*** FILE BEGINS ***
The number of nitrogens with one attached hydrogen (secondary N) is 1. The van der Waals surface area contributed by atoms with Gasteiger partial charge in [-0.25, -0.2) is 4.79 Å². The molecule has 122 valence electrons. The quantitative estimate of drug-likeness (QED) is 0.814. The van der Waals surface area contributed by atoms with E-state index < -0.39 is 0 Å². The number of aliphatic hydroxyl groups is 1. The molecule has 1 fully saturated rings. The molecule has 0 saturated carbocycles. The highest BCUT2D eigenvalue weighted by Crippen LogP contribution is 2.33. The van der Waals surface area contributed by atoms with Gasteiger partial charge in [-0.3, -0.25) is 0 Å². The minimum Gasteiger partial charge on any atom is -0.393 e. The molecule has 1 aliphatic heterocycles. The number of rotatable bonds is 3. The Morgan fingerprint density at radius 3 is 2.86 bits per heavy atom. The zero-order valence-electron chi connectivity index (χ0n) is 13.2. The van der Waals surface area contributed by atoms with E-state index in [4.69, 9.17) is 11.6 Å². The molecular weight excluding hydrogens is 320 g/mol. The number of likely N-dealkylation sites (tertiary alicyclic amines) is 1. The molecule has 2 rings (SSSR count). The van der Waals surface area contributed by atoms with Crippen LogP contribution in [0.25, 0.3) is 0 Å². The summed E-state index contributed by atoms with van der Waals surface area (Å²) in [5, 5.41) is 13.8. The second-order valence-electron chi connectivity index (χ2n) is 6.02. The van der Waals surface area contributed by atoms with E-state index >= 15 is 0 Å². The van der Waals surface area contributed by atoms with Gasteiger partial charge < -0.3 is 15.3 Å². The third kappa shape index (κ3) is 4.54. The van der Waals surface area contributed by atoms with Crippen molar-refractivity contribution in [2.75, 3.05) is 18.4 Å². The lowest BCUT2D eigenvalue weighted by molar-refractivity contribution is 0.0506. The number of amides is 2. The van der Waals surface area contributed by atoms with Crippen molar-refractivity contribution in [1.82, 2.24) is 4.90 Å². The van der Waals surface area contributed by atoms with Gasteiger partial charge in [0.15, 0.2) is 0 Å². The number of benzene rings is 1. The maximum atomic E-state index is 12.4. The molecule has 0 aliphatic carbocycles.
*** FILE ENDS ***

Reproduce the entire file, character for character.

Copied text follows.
The number of nitrogens with one attached hydrogen (secondary N) is 1. The van der Waals surface area contributed by atoms with Gasteiger partial charge in [-0.25, -0.2) is 4.79 Å². The molecule has 122 valence electrons. The quantitative estimate of drug-likeness (QED) is 0.814. The van der Waals surface area contributed by atoms with E-state index < -0.39 is 0 Å². The number of aliphatic hydroxyl groups is 1. The molecule has 1 fully saturated rings. The molecule has 0 saturated carbocycles. The highest BCUT2D eigenvalue weighted by Crippen LogP contribution is 2.33. The van der Waals surface area contributed by atoms with Gasteiger partial charge in [-0.3, -0.25) is 0 Å². The minimum Gasteiger partial charge on any atom is -0.393 e. The molecule has 1 aliphatic heterocycles. The number of rotatable bonds is 3. The Morgan fingerprint density at radius 3 is 2.86 bits per heavy atom. The zero-order valence-electron chi connectivity index (χ0n) is 13.2. The van der Waals surface area contributed by atoms with E-state index in [4.69, 9.17) is 11.6 Å². The molecular weight excluding hydrogens is 320 g/mol. The number of likely N-dealkylation sites (tertiary alicyclic amines) is 1. The molecule has 2 rings (SSSR count). The van der Waals surface area contributed by atoms with Crippen LogP contribution in [0.25, 0.3) is 0 Å². The summed E-state index contributed by atoms with van der Waals surface area (Å²) in [5, 5.41) is 13.8. The second-order valence-electron chi connectivity index (χ2n) is 6.02. The van der Waals surface area contributed by atoms with E-state index >= 15 is 0 Å². The van der Waals surface area contributed by atoms with Gasteiger partial charge < -0.3 is 15.3 Å². The third kappa shape index (κ3) is 4.54. The van der Waals surface area contributed by atoms with Crippen molar-refractivity contribution in [2.75, 3.05) is 18.4 Å². The lowest BCUT2D eigenvalue weighted by molar-refractivity contribution is 0.0506. The number of amides is 2. The van der Waals surface area contributed by atoms with Crippen molar-refractivity contribution in [1.82, 2.24) is 4.90 Å². The van der Waals surface area contributed by atoms with Gasteiger partial charge in [0.15, 0.2) is 0 Å². The number of benzene rings is 1. The maximum atomic E-state index is 12.4. The molecule has 0 aliphatic carbocycles.